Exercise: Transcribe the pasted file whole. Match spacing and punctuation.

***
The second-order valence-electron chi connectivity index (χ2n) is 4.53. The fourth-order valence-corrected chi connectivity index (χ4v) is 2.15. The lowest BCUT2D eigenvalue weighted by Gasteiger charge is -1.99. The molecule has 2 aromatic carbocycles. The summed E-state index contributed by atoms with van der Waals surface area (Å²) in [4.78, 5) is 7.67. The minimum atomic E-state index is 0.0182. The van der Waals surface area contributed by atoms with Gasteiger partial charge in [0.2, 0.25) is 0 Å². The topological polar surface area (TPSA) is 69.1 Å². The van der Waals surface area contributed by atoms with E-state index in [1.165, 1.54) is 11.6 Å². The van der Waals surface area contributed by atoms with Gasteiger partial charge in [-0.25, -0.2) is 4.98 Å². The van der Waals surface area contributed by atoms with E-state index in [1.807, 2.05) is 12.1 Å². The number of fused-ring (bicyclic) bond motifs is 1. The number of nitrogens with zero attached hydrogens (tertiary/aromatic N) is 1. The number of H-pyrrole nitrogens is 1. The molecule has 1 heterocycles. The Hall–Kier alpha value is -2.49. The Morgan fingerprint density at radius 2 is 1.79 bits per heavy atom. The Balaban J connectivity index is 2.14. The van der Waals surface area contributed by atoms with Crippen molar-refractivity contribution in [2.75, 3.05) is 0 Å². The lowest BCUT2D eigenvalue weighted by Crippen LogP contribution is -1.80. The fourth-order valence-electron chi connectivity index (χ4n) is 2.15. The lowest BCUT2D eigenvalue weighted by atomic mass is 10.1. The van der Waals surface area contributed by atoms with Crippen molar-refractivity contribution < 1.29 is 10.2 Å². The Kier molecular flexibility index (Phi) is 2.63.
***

The second-order valence-electron chi connectivity index (χ2n) is 4.53. The fourth-order valence-corrected chi connectivity index (χ4v) is 2.15. The lowest BCUT2D eigenvalue weighted by Gasteiger charge is -1.99. The molecule has 2 aromatic carbocycles. The summed E-state index contributed by atoms with van der Waals surface area (Å²) in [4.78, 5) is 7.67. The minimum atomic E-state index is 0.0182. The van der Waals surface area contributed by atoms with Gasteiger partial charge in [0.2, 0.25) is 0 Å². The topological polar surface area (TPSA) is 69.1 Å². The van der Waals surface area contributed by atoms with E-state index in [1.165, 1.54) is 11.6 Å². The van der Waals surface area contributed by atoms with Gasteiger partial charge in [-0.25, -0.2) is 4.98 Å². The van der Waals surface area contributed by atoms with E-state index in [1.807, 2.05) is 12.1 Å². The number of fused-ring (bicyclic) bond motifs is 1. The number of nitrogens with zero attached hydrogens (tertiary/aromatic N) is 1. The number of H-pyrrole nitrogens is 1. The molecule has 1 heterocycles. The Hall–Kier alpha value is -2.49. The Morgan fingerprint density at radius 2 is 1.79 bits per heavy atom. The Balaban J connectivity index is 2.14. The van der Waals surface area contributed by atoms with Crippen molar-refractivity contribution in [2.75, 3.05) is 0 Å². The lowest BCUT2D eigenvalue weighted by Crippen LogP contribution is -1.80. The fourth-order valence-electron chi connectivity index (χ4n) is 2.15. The lowest BCUT2D eigenvalue weighted by atomic mass is 10.1. The van der Waals surface area contributed by atoms with Crippen molar-refractivity contribution < 1.29 is 10.2 Å². The Kier molecular flexibility index (Phi) is 2.63.